Gangster Squad: Do you wanna be in my gang?


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Zombieland director Ruben Fleischer’s Gangster Squad is a fast-paced, genre-blending film that neglects the smart, methodical storytelling of film noir in favour of Tommy gun shoot outs and a ‘pulp’ visual style.

Los Angeles 1949: ex-boxing champ come notorious gangster Mickey Cohen (a caricatured and prosthetic nose-wearing Sean Penn) runs the California criminal underworld with plans to take on Chicago and New York. LAPD’s John O’Mara, played by the charismatic and ever excellent Josh Brolin, wants to give the people back their city and take down Cohen once and for all. So, at the Mayor’s request, O’Mara is entrusted to select and lead an elite gangster-busting team.

O’Mara’s team consists of the egotistical, laid back Sgt. Jerry Wooters (Ryan Gosling) who just so happens to have seduced Cohen’s love interest, Grace Faraday (Emma Stone); Robert Patrick’s sharp shooting old-timer Max Kennard and his Mexican rookie, Ramirez (Michael Peña) and, last but not least, Giovanni Ribisi’s techie Conway Keeler. This is a great cast but sadly most of them are under used or at best give average performances. Gosling appears the reliable choice to draw in the ladies and his performance proves this as he gives a lacklustre performance, which is a shame because he is talented. A severely under used Emma Stone doesn’t get enough screen time to shine. When she enters a bar in a lavish green silk dress, she is instantly demoted to the bar – the film squanders her potential. The most interesting characters, albeit stereotypical ones, are Kennard and Ramirez. Their relationship modernises the American western genres portrayal of the Latin American as ‘wetback’, something previously seen in Tommy Lee Jones’ The Three Burials of Melquiades Estrada (2005). However, it’s Josh Brolin that really keeps the film afloat.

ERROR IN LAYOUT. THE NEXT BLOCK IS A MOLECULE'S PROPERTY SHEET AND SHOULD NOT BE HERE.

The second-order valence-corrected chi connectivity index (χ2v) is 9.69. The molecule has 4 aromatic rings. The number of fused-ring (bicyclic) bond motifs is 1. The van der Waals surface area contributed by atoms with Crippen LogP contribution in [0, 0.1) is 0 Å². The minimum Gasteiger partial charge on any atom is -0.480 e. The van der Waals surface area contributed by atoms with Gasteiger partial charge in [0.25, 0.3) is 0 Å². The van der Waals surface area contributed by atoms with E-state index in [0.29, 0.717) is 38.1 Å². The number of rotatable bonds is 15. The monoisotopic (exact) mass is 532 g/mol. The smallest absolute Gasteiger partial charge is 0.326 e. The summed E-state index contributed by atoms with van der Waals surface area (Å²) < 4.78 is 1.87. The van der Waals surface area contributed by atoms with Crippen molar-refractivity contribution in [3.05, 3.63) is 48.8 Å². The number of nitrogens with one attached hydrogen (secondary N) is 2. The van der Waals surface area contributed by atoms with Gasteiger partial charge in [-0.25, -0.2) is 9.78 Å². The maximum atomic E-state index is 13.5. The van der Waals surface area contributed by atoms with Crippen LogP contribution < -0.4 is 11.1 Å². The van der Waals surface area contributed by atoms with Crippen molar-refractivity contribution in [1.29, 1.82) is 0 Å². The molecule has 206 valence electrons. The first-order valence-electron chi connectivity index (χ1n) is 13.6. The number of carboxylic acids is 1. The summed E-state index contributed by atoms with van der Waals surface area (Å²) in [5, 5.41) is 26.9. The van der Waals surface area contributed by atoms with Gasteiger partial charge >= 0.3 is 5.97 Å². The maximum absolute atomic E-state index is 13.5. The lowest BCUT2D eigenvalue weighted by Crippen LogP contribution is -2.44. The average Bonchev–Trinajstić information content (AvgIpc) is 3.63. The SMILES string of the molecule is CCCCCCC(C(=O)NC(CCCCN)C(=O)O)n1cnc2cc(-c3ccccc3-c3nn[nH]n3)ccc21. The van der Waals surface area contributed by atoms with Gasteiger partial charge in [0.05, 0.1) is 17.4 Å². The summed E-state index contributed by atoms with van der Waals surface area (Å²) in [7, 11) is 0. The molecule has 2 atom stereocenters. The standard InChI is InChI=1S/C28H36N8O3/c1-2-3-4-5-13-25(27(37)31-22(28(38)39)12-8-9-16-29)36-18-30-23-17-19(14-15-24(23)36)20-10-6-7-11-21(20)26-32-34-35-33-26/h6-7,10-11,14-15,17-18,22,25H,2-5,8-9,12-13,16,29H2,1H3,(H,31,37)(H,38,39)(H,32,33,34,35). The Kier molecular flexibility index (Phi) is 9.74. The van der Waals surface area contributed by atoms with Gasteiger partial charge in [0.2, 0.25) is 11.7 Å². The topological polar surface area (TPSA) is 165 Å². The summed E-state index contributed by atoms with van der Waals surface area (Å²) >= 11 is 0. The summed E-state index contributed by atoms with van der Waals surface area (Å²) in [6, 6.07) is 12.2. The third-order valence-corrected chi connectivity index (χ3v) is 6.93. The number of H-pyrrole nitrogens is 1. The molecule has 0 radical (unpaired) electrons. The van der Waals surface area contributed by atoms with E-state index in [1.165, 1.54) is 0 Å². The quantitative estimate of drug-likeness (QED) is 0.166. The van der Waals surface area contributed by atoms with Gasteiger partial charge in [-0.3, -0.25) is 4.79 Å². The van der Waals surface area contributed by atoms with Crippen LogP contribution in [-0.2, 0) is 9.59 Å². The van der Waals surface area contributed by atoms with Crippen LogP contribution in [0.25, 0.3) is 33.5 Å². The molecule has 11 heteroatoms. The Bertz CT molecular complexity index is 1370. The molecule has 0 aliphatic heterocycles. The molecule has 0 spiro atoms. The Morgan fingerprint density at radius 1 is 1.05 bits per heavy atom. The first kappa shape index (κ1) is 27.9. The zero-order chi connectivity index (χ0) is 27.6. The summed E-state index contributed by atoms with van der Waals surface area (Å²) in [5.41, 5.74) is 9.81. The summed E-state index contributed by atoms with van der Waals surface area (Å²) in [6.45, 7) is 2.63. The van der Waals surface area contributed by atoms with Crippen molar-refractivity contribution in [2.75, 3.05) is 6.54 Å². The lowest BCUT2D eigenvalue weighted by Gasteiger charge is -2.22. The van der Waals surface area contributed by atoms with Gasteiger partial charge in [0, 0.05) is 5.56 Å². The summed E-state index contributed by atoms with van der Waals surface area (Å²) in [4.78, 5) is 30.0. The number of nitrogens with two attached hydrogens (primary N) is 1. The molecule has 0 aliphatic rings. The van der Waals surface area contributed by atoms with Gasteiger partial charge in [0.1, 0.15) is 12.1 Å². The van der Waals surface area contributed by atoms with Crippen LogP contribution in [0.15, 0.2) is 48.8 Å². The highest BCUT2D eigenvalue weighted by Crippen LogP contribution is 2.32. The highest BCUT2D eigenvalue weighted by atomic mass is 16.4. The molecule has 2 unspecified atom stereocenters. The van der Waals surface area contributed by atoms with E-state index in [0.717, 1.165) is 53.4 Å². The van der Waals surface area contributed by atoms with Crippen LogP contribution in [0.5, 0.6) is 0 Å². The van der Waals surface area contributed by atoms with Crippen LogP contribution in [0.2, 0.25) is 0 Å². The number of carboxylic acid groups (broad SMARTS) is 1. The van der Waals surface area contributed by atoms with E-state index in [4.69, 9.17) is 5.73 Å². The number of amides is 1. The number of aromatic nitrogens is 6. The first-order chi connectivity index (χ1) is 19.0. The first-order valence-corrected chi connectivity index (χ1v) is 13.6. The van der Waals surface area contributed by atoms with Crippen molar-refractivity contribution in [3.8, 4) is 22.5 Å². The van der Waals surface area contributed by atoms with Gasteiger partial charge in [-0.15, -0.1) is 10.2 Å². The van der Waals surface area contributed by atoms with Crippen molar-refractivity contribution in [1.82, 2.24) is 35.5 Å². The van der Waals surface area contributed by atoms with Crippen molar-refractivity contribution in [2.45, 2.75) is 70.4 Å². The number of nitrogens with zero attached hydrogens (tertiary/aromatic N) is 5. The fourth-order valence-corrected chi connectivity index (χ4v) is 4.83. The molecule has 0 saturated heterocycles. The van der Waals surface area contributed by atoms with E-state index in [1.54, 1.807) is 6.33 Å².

The film’s use of violence is quiet excessive and has become a major talking point amongst the media – the movie theatre shoot-out sequence was cut from the film after the tragic incident in Aurora, Colorado. It’s definitely not balletic, but it’s pretty grim at times. Cohen’s sadistic nature is introduced to audiences in the opening sequence when we see his men tear another man in half with two cars. The hypnotic lights of the City of Angels are seen in the distance. By adopting high ground, Cohen asserts his authority and possession over LA and the bloodshed becomes a signifier of what will be coming to the city streets. ‘This isn’t Chicago. It’s the fucking Wild West.’ Where’s Peckinpah when you need him? As if the opening sequence wasn’t enough, there’s a driller killer in Cohen’s crew. This scene is relatively similar to Snape’s death in the Harry Potter series, in which the camera slides behind frosted glass – what you don’t see the sound makes up for!

Many critics have stated that the film looks like a comic book. The problem with adopting a comic book style is that it doesn’t compliment the elements of corruption in the film. Take a city like Gotham in the Batman franchise. That city is oozing with crime and corruption, and the grainy, oppressive darkness that saturates the mise-en-scene strongly reflects this. In L.A. Confidential, night-time is ripe for crime and it spreads like a disease; even the daylight becomes unbearable because the humidity is almost suffocating. Fleischer’s LA is too clean, too fancy. It’s screams modernity more than period piece. Moreover, where’s the atmospheric use of weather? Weather is an integral part of depicting the corruption and filth on the streets in noir and crime films. The cloaked darkness and rain-sodden streets in Road to Perdition (2002) is a great example of this. Gangster Squad hints at this but rather mildly. The final showdown between Cohen and O’Mara involves a fountain. Penn’s Cohen is literally brought to his knees by O’Mara and some could interpret this as O’Mara metaphorically washing his hands of Cohen (and corruption); his cleansing a new awakening for LA.

Despite its flaws, Gangster Squad boasts some good action sequences. There’s a thrilling Tommy gun shoot out in Chinatown and one in a hotel lobby that screams de Palma’s The Untouchables. It’s a shame that some of the action sequences relied so heavily on CGI because everything would have appeared much more gripping and shocking had it been authentically realised.


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